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The Solano Stroll
November 12th, 1999

At Least In The Beginning
The OATS were restless, rounding us up to drive over to a soul food restaurant just off Telegraph, the OATS being the company technical support group. Eleven of us eventually arrived to sample the "best soul food" in the city and since there wasn't a table large enough to seat us all together, they put us at one end of the circular bar, just inside the front door.

Alice enticed us with stories of macaroni and cheese, the best we have ever tasted, collards and greens, which I assumed I could avoid, and fried chicken. In looking at the menu I got all experimental and went with fried chicken, macaroni and cheese, rice and potato salad. The few Cajun restaurants that I've been to in Oakland make potato salad the way my mother (and her mother before her) made potato salad and I figured there was always the chance this recipe was a fixture on the New Orleans - Soul Food continuum, a high off the hog late afternoon backyard barbecue special in both cuisines. Or was I being optimistic? You never know. I do not eat a lot of fried chicken or potato salad or even macaroni and cheese anymore due to the usual problems with heart burn and premature failure, except every now and then and this was every now and then.

We were on a work lunch, of course, and the company technical side doesn't drink at lunch, not even on Fridays when we'd be getting back to work after 3:00. (This became apparent with the length of time we had to sit and wait before we were served. No problem. A quiet time, watching the crowd, listening to the juke box.) All the people I knew at the company who had liked beer with their lunch have long since left for greener and one assumes wetter pastures, many of them now rich, I might add, through interesting jobs and exciting stock options, which is not the way it's supposed to happen: They should be out on the street desperate for another drink, caging nickels while their erstwhile never imbibing former work mates made snide remarks and pointed their fingers as they passed them on the street in their almost, but never quite paid for suburban automobiles.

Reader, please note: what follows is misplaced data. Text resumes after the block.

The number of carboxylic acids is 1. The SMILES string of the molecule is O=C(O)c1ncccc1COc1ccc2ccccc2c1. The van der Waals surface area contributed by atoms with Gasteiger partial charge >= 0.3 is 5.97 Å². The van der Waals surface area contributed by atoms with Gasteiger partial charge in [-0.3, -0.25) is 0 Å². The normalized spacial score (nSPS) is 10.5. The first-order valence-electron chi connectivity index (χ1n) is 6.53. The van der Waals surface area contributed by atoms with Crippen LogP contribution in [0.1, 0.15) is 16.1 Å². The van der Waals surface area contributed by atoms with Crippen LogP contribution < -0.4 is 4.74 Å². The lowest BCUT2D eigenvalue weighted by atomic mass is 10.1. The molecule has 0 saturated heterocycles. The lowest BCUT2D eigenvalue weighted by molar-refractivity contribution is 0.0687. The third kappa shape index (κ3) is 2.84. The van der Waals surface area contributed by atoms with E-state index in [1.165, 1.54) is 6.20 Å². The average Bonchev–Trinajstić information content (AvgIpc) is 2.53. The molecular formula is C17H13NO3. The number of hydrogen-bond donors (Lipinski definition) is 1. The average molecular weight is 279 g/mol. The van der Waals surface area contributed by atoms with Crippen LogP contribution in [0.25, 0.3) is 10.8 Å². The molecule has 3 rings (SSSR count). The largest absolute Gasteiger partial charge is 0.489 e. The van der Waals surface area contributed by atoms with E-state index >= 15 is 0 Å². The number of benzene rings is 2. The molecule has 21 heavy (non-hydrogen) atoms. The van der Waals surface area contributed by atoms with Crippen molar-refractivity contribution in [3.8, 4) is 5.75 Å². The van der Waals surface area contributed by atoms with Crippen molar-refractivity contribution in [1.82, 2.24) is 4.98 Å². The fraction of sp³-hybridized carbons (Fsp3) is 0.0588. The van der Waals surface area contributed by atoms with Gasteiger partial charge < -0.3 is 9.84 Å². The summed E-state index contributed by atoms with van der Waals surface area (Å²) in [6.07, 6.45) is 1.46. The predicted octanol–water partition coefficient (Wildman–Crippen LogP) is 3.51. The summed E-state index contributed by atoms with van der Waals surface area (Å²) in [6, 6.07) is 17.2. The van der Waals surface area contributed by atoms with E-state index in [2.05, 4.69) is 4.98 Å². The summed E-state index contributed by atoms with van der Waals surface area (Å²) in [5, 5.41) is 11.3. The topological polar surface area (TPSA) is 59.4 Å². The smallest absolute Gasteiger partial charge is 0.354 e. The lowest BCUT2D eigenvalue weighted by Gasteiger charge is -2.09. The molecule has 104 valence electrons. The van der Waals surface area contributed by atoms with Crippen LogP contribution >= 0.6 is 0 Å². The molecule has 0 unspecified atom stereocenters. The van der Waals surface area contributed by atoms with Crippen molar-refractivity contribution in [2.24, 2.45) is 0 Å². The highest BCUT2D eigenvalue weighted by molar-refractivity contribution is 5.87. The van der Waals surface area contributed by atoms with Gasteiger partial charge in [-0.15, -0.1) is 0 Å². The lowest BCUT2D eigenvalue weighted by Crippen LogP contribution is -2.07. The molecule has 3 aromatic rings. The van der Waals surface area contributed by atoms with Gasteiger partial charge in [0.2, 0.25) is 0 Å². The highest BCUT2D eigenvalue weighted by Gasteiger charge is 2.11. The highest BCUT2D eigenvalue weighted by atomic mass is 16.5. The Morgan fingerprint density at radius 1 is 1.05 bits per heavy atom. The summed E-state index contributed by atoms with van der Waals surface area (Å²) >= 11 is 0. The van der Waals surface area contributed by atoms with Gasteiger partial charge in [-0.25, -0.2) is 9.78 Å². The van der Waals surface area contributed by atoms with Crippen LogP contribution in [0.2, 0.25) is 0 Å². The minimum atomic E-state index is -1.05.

The unwritten rule (after all that) is a drink with lunch is OK, perhaps even civilized. Half a dozen drinks with lunch is less acceptable. So should I have a drink in this dark cool restaurant with all of my fellow workers sitting beside me dry as dogs on the one side and all the the regulars sitting on the other side at the bar listening to Etta James on the juke box and sipping cool ones? Nothing too serious, you understand, the occasional shot with a beer back, some people in the corner ordering sweet red concoctions on ice in big squat glasses sprouting straws, thin sliced fruit hanging off their sides like multicolored wattles on a reptile.

I'd forgotten how good a cold American beer tastes on a warm Friday afternoon. I hadn't forgotten The Solano Stroll what happened when I was younger, the weekend coming, the late light hinting of adventure, one beer leading to another beer on into the night, which, if I were lucky, proved eventful. We didn't talk about the merits and drawbacks of one or another of fifty micro brews back up on tap behind the bar (or the merits or demerits of one of a hundred wineries and chateaux as I once did in my wine business years), but sat staring into the distance discussing art and life, something exotic being Dos Equis, Becks or gold flecked Tequila in a square cut glass unless we didn't have a square cut glass, of course, so we drank it out of whatever was available. We would use limes when we had them. We were civilized in these things, at least in the beginning.

So the day ended with phone calls, a slight second beer buzz and some thoughts about picking up a quart of Miller at the 7 -11 on the way home. The chicken was regular fried chicken, good for fried chicken, but nothing to write home about because fried chicken is not my favorite way to prepare chicken, but the macaroni and cheese was great, the rice with a few beans for flavor was great less just a smidgen and the potato salad was just like mom's. Just like mom's. Wow. That and cold beer and what else is there in life? Anymore. I didn't buy the quart of Millers and although I scanned the photographs for today's entry, I decided to go to bed early, scribbling out in longhand the paragraph just above and finished it this Saturday morning. The sun is out. Nice color, air crisp. Get the camera.

The photographs were taken at the Solano Stroll.